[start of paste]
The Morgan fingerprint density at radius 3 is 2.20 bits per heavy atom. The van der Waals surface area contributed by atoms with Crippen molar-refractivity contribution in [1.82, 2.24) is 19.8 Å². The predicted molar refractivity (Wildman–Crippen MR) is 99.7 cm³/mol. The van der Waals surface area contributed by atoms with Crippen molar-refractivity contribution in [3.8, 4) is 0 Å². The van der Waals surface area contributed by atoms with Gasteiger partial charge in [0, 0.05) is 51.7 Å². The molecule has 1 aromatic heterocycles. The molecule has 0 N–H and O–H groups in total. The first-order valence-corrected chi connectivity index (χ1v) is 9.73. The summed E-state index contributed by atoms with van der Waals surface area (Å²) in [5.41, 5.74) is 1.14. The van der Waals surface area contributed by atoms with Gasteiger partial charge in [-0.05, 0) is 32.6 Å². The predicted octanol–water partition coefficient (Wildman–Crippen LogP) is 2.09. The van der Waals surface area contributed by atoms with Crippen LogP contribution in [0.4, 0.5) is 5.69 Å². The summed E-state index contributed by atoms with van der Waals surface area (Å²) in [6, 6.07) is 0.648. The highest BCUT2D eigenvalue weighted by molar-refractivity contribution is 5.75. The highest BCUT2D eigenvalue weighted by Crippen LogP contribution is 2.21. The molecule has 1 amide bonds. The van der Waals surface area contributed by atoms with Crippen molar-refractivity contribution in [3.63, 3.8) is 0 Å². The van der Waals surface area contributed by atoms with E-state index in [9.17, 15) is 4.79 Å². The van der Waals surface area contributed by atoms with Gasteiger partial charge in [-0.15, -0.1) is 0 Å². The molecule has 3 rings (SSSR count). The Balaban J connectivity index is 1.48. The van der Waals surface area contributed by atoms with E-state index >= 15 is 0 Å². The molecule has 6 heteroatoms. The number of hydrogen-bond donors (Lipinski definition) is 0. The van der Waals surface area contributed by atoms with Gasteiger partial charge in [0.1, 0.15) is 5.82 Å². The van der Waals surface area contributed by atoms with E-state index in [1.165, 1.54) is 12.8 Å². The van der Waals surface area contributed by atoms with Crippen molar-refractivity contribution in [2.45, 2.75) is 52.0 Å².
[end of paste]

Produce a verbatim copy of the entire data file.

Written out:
The Morgan fingerprint density at radius 3 is 2.20 bits per heavy atom. The van der Waals surface area contributed by atoms with Crippen molar-refractivity contribution in [1.82, 2.24) is 19.8 Å². The predicted molar refractivity (Wildman–Crippen MR) is 99.7 cm³/mol. The van der Waals surface area contributed by atoms with Crippen molar-refractivity contribution in [3.8, 4) is 0 Å². The van der Waals surface area contributed by atoms with Gasteiger partial charge in [0, 0.05) is 51.7 Å². The molecule has 1 aromatic heterocycles. The molecule has 0 N–H and O–H groups in total. The first-order valence-corrected chi connectivity index (χ1v) is 9.73. The summed E-state index contributed by atoms with van der Waals surface area (Å²) in [5.41, 5.74) is 1.14. The van der Waals surface area contributed by atoms with Gasteiger partial charge in [-0.05, 0) is 32.6 Å². The predicted octanol–water partition coefficient (Wildman–Crippen LogP) is 2.09. The van der Waals surface area contributed by atoms with Crippen LogP contribution in [0.4, 0.5) is 5.69 Å². The summed E-state index contributed by atoms with van der Waals surface area (Å²) in [6, 6.07) is 0.648. The highest BCUT2D eigenvalue weighted by molar-refractivity contribution is 5.75. The highest BCUT2D eigenvalue weighted by Crippen LogP contribution is 2.21. The molecule has 1 amide bonds. The van der Waals surface area contributed by atoms with Crippen molar-refractivity contribution in [3.63, 3.8) is 0 Å². The van der Waals surface area contributed by atoms with E-state index in [9.17, 15) is 4.79 Å². The van der Waals surface area contributed by atoms with Gasteiger partial charge in [-0.15, -0.1) is 0 Å². The molecule has 3 rings (SSSR count). The Balaban J connectivity index is 1.48. The van der Waals surface area contributed by atoms with E-state index >= 15 is 0 Å². The molecule has 6 heteroatoms. The number of hydrogen-bond donors (Lipinski definition) is 0. The van der Waals surface area contributed by atoms with Gasteiger partial charge in [0.1, 0.15) is 5.82 Å². The van der Waals surface area contributed by atoms with E-state index in [1.165, 1.54) is 12.8 Å². The van der Waals surface area contributed by atoms with Crippen molar-refractivity contribution in [2.45, 2.75) is 52.0 Å².